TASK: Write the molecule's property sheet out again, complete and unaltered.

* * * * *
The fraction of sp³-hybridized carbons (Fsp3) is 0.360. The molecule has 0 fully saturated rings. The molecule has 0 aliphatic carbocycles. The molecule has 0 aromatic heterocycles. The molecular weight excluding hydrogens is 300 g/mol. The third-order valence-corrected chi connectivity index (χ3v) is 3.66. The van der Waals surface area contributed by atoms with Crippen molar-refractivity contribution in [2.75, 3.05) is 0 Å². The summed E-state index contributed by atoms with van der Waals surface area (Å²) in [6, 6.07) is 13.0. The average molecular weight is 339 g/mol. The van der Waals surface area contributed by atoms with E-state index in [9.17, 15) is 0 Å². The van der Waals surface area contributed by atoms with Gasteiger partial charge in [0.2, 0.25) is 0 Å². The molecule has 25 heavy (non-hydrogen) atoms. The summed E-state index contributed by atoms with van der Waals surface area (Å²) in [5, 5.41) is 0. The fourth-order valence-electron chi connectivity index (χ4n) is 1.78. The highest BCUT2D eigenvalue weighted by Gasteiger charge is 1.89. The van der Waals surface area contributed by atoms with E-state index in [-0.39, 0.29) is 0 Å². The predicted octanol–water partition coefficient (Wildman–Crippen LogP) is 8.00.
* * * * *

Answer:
The fraction of sp³-hybridized carbons (Fsp3) is 0.360. The molecule has 0 fully saturated rings. The molecule has 0 aliphatic carbocycles. The molecule has 0 aromatic heterocycles. The molecular weight excluding hydrogens is 300 g/mol. The third-order valence-corrected chi connectivity index (χ3v) is 3.66. The van der Waals surface area contributed by atoms with Crippen molar-refractivity contribution in [2.75, 3.05) is 0 Å². The summed E-state index contributed by atoms with van der Waals surface area (Å²) in [6, 6.07) is 13.0. The average molecular weight is 339 g/mol. The van der Waals surface area contributed by atoms with E-state index in [9.17, 15) is 0 Å². The van der Waals surface area contributed by atoms with Gasteiger partial charge in [0.2, 0.25) is 0 Å². The molecule has 25 heavy (non-hydrogen) atoms. The summed E-state index contributed by atoms with van der Waals surface area (Å²) in [5, 5.41) is 0. The fourth-order valence-electron chi connectivity index (χ4n) is 1.78. The highest BCUT2D eigenvalue weighted by Gasteiger charge is 1.89. The van der Waals surface area contributed by atoms with E-state index in [-0.39, 0.29) is 0 Å². The predicted octanol–water partition coefficient (Wildman–Crippen LogP) is 8.00.